01:16 GMT16 May 2021
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    Medecins Sans Frontieres warned that with more than half of the country's population dependent on humanitarian aid from other nations for survival, the Central African Republic is in greater need now than ever for additional international aid.

    MOSCOW (Sputnik) With more than half of the country's population dependent on humanitarian aid from other nations for survival, the Central African Republic (CAR) is in greater need now than ever for additional international aid, the Medecins Sans Frontieres (Doctors Without Borders, or MSF) warned on Tuesday.

    "As of today, only 28 per cent of the necessary humanitarian aid budget for next year has been pledged, even though the needs remain huge: 850,000 people are internally displaced or have found refuge in a nearby country; 2.3 million, or half the country’s population, rely on humanitarian assistance for survival. Things are not back to normal in CAR," MSF said in a statement.

    According to the organization, humanitarian budget for CAR has been decreased recently, following the general election which occurred in the country early this year, which was read as a sign that the country is heading towards recovery and stability.

    MSF said that insecurity in CAR is still a major concern, after the organization was forced to cancel a planned vaccination for children in Bangassou town despite the high need for it, following the killings and kidnappings that were happening in the area.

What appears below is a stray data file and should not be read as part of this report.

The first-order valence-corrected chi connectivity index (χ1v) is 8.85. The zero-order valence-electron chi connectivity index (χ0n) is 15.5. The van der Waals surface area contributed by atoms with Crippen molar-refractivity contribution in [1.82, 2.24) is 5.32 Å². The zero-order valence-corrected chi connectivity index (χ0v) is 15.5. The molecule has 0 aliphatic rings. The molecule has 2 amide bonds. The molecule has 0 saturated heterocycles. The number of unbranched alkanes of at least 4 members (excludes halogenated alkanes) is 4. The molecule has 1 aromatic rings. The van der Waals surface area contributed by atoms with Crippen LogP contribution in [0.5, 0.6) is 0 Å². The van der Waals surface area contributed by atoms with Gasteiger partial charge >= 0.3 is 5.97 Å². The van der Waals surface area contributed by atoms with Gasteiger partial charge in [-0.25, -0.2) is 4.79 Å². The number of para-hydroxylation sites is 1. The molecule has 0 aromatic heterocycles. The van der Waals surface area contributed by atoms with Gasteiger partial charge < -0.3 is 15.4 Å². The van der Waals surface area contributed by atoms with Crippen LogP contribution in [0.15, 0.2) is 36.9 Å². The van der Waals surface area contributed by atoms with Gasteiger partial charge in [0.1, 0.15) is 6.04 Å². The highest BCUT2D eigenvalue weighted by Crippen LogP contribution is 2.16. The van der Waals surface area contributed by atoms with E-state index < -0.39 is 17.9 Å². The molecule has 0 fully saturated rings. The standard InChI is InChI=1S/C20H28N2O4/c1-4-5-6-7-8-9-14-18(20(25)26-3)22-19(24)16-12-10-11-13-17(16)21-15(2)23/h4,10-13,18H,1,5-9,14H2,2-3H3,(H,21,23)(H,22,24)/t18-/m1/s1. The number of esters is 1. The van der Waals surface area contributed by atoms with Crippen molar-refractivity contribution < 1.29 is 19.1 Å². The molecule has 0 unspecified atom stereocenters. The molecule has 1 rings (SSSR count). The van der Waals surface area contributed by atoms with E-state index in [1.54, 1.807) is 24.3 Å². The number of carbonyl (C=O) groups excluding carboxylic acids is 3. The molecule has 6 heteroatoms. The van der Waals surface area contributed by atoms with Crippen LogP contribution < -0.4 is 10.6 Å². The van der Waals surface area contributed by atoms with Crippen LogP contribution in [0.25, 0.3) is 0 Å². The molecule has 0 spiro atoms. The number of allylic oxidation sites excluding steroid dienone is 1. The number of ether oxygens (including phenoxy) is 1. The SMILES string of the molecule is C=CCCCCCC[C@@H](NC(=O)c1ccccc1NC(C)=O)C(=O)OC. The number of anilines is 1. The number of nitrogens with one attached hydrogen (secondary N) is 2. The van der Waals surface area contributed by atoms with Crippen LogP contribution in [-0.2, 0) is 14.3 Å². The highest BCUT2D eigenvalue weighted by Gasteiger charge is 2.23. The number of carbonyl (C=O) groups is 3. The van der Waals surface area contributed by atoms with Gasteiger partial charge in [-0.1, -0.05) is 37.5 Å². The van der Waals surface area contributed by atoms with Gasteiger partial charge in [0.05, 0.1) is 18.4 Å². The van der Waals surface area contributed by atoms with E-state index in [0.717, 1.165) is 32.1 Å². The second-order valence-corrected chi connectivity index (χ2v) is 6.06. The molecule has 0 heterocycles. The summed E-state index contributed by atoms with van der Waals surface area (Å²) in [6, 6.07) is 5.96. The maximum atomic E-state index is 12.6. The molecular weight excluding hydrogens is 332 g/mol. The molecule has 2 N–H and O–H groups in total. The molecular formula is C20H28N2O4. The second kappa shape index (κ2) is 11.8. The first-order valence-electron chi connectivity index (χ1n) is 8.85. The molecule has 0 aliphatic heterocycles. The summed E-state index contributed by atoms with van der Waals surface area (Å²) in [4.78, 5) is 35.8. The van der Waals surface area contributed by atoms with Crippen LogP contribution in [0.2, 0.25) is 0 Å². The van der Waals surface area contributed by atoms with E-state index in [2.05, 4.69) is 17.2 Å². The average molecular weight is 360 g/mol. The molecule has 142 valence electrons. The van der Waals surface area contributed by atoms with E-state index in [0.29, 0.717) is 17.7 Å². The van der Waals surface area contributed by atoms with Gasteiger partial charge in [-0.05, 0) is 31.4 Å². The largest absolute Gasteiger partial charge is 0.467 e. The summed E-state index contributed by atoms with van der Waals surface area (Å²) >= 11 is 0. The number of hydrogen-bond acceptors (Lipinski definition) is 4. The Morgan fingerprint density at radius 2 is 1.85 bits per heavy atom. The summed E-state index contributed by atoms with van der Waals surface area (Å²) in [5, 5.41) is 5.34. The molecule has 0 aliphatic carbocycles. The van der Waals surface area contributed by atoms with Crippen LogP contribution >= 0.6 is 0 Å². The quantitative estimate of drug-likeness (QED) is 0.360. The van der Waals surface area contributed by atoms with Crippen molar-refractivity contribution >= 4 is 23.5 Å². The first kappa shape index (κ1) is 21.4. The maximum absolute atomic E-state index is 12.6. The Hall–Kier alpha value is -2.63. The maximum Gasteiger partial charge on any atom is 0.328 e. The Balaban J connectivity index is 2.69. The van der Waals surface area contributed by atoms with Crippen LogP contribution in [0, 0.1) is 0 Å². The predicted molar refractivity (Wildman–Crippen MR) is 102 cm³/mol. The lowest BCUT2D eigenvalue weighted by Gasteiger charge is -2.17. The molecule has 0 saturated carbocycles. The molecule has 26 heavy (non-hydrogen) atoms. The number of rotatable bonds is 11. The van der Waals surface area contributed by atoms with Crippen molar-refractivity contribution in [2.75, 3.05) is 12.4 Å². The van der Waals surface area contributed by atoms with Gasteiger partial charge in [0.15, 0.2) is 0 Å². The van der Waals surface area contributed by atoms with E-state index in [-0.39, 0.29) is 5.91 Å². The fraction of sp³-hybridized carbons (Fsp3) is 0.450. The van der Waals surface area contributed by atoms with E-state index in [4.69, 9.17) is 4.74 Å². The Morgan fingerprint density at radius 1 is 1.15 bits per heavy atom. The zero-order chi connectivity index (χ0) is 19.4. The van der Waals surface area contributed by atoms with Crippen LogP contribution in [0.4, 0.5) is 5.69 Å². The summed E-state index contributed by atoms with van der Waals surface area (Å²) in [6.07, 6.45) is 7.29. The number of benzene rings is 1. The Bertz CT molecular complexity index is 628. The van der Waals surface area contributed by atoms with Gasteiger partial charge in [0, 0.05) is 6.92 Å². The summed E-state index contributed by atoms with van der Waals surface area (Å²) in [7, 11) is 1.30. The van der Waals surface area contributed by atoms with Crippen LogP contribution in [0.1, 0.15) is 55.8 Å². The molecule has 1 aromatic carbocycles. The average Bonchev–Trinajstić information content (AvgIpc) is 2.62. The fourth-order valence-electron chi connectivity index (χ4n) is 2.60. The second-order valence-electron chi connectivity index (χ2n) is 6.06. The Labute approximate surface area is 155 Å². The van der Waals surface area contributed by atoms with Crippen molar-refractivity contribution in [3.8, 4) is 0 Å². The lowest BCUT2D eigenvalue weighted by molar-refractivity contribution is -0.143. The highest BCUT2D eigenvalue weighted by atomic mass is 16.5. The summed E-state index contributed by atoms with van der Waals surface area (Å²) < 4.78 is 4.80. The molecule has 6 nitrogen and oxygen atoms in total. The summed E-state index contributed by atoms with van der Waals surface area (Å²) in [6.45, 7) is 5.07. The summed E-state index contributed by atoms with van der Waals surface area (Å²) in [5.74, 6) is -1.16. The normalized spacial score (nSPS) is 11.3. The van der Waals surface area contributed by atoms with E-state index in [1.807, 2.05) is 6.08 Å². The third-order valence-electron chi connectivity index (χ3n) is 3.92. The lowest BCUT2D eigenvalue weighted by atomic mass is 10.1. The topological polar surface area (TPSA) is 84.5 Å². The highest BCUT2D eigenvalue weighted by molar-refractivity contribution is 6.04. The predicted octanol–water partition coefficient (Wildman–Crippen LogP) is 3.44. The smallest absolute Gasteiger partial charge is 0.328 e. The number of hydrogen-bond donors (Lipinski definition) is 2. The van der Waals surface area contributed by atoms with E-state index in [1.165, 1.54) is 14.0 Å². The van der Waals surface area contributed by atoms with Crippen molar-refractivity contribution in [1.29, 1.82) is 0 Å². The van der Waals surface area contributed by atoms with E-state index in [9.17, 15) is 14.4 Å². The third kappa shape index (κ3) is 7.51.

The local health centers and health posts in Bangassou are under-stocked and understaffed and are incapable of providing the necessary healthcare services to the people in need.

    Malnutrition also remains a huge problem that the African country suffers from, where according to a recent report by the Office for the Coordination of Humanitarian Affairs (OCHA), CAR comes first in the list of countries that are most affected by malnutrition.

    The Central African Republic has been suffering from sectarian clashes between Muslims and Christians since the 2013 coup, when Muslim Seleka rebels seized control in the majority-Christian nation, overthrowing President Francois Bozize, who had ruled the country since 2003.

    Thousands were killed in the ensuing violence and about 20 percent of the population fled their homes. Two successive interim governments, as well as thousands of UN peacekeepers, have struggled to stop the fighting and disarm militias since the conflict escalated.


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